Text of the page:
What parents should know about online ‘sexploitation’


FILE – In this Aug. 11, 2019, file photo, a man uses a cell phone in New Orleans. Voters across the U.S. received anonymous robocalls in the days and weeks before Election Day urging them to “stay safe and stay home” — an ominous warning that election experts said could be an effort to scare voters into sitting out the election. (AP Photo/Jenny Kane, File)

(NewsNation) — It takes less than 17 minutes to entice a child or teenager to send an explicit picture online, according to Jan Edwards, who trains kids and parents on human trafficking.

Modern sexual exploitation is often more nefarious and nuanced than the stereotype of “trafficking.”

It includes forcing or coercing kids into sexual acts, whether that’s online photos or meeting up with someone in the real world. It can also include blackmailing someone for money after they’ve sent an explicit photo.

And the results can be dire. 

That’s why Edwards, who founded the Paving the Way Foundation, spends her days teaching kids, middle schoolers, teens and parents how to identify exploitation — and what to do if it happens.

“(During the pandemic), our children became even more isolated and even more alone, and even more separated, not only from their daily lives but from life in general,” she said. “And where did they go? Well, they went online. And that’s where the predators went as well.”

NewsNation spoke with Edwards about what parents should know about human trafficking and “sexploitation.” On the National Day of Human Trafficking Awareness, here’s how to keep kids safe.

It’s a ‘right here’ problem

With more kids on the web, reports of online child sexual exploitation increased by more than 50% from 2019 to 2021.

“Every child is dealing with this, and they’re dealing with it alone because we’re afraid to talk about it,” Edwards said. “People think it’s an ‘over there’ phenomenon … that (it) could never happen here — having no idea that the average age targeted online is 10 to 13.”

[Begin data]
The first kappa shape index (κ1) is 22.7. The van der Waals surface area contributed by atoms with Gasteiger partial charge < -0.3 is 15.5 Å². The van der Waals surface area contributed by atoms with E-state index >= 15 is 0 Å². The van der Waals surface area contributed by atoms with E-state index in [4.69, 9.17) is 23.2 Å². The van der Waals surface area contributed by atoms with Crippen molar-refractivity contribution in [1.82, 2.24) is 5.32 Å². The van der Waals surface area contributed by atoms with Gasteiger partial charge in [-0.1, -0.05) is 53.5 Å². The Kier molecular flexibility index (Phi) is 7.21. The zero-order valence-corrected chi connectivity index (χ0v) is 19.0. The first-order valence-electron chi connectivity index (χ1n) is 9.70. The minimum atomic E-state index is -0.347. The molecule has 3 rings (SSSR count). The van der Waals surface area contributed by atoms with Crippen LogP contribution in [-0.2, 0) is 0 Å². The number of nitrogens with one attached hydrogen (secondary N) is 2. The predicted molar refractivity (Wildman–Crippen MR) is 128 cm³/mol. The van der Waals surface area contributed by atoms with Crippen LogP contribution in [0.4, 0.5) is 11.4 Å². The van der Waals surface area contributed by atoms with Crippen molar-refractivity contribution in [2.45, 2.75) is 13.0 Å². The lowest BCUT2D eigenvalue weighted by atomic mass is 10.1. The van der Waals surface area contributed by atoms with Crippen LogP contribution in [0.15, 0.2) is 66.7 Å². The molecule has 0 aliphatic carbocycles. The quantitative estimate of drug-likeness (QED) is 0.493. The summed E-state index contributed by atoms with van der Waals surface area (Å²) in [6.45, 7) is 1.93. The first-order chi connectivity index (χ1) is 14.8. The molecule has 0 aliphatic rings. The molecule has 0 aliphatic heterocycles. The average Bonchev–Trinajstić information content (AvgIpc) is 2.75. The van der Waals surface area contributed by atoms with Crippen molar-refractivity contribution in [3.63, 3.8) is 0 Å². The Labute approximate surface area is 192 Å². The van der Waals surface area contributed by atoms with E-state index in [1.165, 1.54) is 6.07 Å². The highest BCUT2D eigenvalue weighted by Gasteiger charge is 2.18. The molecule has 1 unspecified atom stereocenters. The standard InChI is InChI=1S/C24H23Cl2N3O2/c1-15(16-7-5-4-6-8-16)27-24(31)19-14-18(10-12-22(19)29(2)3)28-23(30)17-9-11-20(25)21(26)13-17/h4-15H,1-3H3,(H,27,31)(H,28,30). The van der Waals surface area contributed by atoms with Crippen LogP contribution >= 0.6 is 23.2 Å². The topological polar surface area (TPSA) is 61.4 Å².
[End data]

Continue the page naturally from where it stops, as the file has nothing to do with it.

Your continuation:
What often happens is an adult will pretend to be another kid or teen, reaching out to as many as 100 kids per day. 

They initiate by sending an explicit picture, with the implication of “I sent you mine, now send me yours,” Edwards said. That’s followed by escalations such as demanding more photos and money or trying to set up an in-person meetup.

“These predators are master manipulators,” she said. “And they make our kids feel like it’s their fault.”

What signs to look for

Teens in distress will often act out, and it can be hard for parents to distinguish the cause.

But there are a few red flags to look for: 

  • Major, sudden personality changes, like a social kid spending all their time in their room 
  • Changes in school work, like failing grades or falling asleep in class 
  • Appearance of expensive, new gifts, like an iPhone or designer clothes

Boys are at risk just the same as girls are, and some traffickers target boys because of the stigma and shame attached to reporting, Edwards said, in some cases leading to suicide.

How to respond

Parents may feel nervous about talking to their kids about exploitation online, but a lot of harm can be prevented if kids are aware of the danger. 

One way parents can engage kids is to ask them when it’s a good idea to block an account or how to spot a scammer. That helps kids feel more comfortable and lets kids know they can talk to you if something happens.

And if parents do notice odd behavior, it’s important to address the situation quickly and nonjudgmentally.

“In that moment, the very next words you say, you’re going to make or break that child,” Edwards said. “(Ask) ‘Hey, what’s going on? What’s happening? This isn’t normal behavior for you. … Whatever you’ve done, it’s OK.’”

One approach you can teach your kids is the “stop, block, talk” method to deal with potential trafficking or exploitation.

Stop: The moment someone asks for an inappropriate picture or makes you feel uncomfortable, stop talking to them completely. Don’t delete or hide anything, even if it’s embarrassing. 

Block: Block the person from talking to you on social media, because they may try to threaten you to get you to send pictures or money. 

Talk: Find an adult to help, like a trusted parent or teacher. They should call 911 immediately to report the incident. Many states also have human trafficking task forces you can follow up with. 

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